Teach like a gurukula

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November 10, 2014 12:40 AM

Business schools should aim at empowering the young mind to think vertically and apply laterally

Holistically, education in India has been a quest for knowledge that makes one live a meaningful life. The equal emphasis on mind and body were quantified in ancient universities of Nalanda and Taxila. There were gurukulas led by a guru where students would spend their brahmacharya (celibate) life, learning and serving the guru and, in the process, becoming ready for grihastha (householder) life. It was apparently a small institution and the course curriculum was set and decided by the guru. Even the king’s son, for example Lord Rama, went to one (as the epic Ramayana tells). But as life became complicated and knowledge complex, the need for universities—set up in huge campuses where community living and learning by books became necessary—arose. No longer one learned from life’s experiences.

While the modern university with fixed syllabi taught by trained teachers can be equated to Nalanda and Taxila, many business schools are actually closer to gurukulas where there is an emphasis on imbibing real-world situations and then improvising. Management to an untrained mind is like starting a dialogue with the stakeholder and, more importantly, the end-user of the product or service. But one must keep in mind that, in today’s world, the real purpose of a business school should be to empower the young mind to think vertically and apply laterally—ancient wisdom is an euphemism. Newer problems need newer solutions, and herein comes the need to revisit the emphasis on skill-based training.
Business schools today need to focus on creating social leaders and not just business leaders. Most business schools use a ‘case study’ method of teaching. This helps in developing problem-solving intuitive skills. There are some other business schools which are using a skills-based approach in teaching business courses. This approach helps a student in tackling and solving problems by using a set of tools.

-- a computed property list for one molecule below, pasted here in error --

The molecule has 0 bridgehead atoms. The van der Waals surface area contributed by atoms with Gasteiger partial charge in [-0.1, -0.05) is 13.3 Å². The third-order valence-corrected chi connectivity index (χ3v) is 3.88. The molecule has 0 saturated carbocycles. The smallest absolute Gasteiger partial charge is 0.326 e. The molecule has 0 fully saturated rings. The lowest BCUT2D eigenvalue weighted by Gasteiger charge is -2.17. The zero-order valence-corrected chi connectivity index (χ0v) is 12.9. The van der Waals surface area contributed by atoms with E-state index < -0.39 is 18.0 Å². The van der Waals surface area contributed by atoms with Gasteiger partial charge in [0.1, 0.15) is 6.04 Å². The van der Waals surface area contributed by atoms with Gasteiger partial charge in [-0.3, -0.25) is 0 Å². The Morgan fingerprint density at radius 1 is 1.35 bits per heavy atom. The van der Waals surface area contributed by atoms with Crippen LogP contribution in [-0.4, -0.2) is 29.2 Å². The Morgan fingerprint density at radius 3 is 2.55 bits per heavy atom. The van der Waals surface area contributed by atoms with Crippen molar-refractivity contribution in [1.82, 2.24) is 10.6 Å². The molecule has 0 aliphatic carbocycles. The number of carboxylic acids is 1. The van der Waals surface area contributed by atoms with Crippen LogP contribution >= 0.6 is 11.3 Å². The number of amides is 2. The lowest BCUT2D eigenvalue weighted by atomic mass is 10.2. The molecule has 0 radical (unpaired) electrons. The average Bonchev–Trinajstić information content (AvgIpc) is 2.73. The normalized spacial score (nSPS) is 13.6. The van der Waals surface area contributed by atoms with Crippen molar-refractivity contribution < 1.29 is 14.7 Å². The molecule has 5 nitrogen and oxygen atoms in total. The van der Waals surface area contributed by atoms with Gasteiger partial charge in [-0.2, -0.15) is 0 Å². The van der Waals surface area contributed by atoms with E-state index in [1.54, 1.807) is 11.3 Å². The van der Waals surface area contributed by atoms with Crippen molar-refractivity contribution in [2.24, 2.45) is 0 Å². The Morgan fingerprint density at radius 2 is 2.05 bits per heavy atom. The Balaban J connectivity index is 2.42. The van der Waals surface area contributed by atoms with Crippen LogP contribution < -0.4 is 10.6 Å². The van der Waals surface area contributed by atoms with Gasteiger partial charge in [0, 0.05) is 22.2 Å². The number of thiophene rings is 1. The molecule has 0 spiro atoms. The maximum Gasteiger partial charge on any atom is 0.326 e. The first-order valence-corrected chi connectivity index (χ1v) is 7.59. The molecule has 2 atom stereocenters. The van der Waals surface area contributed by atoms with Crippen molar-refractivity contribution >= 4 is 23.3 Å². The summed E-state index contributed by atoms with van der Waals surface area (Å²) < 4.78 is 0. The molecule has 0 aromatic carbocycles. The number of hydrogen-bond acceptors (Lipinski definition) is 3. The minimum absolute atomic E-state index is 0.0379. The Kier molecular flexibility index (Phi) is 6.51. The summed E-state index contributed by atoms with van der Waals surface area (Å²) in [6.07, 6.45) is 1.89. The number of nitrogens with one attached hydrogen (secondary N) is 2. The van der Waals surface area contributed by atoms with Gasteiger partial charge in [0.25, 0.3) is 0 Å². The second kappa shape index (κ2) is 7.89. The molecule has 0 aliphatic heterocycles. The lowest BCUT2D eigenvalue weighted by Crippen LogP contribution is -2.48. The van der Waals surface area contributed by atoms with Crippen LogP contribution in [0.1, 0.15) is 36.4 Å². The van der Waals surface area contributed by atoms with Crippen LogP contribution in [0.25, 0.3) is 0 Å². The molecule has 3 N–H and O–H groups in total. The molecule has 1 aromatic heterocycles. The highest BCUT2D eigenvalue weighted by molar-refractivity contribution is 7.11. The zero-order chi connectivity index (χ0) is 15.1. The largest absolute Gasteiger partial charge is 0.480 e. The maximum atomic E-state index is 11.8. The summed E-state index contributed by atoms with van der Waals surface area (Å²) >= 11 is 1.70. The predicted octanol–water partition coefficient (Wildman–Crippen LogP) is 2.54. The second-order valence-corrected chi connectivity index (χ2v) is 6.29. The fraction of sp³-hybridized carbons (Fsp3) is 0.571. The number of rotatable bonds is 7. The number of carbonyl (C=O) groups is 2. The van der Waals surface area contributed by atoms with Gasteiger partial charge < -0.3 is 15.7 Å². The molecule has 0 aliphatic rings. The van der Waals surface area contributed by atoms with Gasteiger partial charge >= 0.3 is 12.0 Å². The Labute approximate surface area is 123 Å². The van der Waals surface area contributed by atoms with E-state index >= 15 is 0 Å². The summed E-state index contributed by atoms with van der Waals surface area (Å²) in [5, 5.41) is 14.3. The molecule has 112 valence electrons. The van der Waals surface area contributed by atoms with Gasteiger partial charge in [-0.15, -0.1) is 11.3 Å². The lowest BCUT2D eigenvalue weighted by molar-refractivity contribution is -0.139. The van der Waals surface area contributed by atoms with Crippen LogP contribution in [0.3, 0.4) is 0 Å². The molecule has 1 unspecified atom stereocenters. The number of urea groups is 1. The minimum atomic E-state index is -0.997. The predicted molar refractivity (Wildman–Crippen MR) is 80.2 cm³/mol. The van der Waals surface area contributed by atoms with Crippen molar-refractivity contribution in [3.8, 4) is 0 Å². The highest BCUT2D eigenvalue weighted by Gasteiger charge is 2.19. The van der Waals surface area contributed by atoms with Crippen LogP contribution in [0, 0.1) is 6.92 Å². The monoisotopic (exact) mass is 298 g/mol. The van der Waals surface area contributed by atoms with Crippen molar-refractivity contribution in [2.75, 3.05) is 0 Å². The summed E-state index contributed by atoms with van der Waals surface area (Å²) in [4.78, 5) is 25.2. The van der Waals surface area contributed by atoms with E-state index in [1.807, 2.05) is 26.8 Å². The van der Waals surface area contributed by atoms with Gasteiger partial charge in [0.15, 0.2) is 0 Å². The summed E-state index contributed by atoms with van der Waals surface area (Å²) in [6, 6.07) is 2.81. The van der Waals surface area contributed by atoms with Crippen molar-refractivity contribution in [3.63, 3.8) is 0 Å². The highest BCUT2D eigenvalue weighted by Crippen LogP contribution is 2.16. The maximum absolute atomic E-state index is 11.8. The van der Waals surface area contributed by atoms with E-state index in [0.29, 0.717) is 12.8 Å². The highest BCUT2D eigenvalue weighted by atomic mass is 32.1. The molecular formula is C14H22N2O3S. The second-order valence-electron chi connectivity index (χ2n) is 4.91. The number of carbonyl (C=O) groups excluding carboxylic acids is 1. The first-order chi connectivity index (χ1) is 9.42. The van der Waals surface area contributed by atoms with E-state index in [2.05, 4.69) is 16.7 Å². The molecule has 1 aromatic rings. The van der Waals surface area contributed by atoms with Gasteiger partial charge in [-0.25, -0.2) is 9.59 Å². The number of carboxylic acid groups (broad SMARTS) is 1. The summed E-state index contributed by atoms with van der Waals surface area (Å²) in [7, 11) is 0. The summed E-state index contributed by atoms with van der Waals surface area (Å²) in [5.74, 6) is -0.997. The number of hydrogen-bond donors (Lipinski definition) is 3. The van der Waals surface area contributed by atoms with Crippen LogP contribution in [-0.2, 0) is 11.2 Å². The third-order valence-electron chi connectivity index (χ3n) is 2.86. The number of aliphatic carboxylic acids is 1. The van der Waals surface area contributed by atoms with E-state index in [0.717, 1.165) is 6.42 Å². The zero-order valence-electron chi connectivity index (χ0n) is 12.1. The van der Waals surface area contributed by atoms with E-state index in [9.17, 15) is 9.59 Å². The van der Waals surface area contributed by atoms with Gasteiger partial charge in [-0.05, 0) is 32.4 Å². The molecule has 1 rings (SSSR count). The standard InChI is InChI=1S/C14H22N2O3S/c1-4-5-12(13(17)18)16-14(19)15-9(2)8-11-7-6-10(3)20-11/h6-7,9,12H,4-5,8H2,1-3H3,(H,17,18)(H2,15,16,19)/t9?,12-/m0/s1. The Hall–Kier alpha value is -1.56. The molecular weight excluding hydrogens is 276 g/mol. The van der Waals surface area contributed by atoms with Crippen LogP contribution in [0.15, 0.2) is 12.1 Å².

India has been witnessing economic growth in recent years, driven by the growth in new-age industries. The purchasing power increase has resulted in the demand for higher level of quality of service. However, there is a shortage of skilled manpower, so it is necessary to focus on inculcating and advancing the skill-sets of the young population. India lags in imparting skill training as compared to other countries. Only 10% of the total workforce in the country receives some kind of skills training (2% formal training and 8% informal training). Further, 80% of the entrants into the workforce do not have the opportunity for skills training, as quoted by the ILO in a report in 2011 titled Labour Market Performance and the Challenges of Creating Employment in India.

Employees globally are voicing various reasons for their inability to fill jobs, ranging from geographical constraints to candidates expecting high pay packages. In India, the lack of the pool of available applicants, shortage of hard skills and shortage of suitable employability, including soft skills, are some of the key reasons in finding a right candidate for available jobs.

In 2009, the government formulated the national skill development policy that laid the framework for skill development. As compared to developed economies where there is a burden of geriatric population, India has the advantage of demographic dividend—a higher percentage of young working population vis-a-vis the entire population. This results in low dependency ratio, which can provide a comparative cost advantage to the Indian economy. India has the world’s youngest workforce with a median age way below that of China and OECD countries.
Business schools can play a major role in this regard by developing an education curriculum that the industry requires to solve the employability problem. The have to reinvent and establish themselves at the core of social leadership.

The author is assistant professor, MDI Gurgaon

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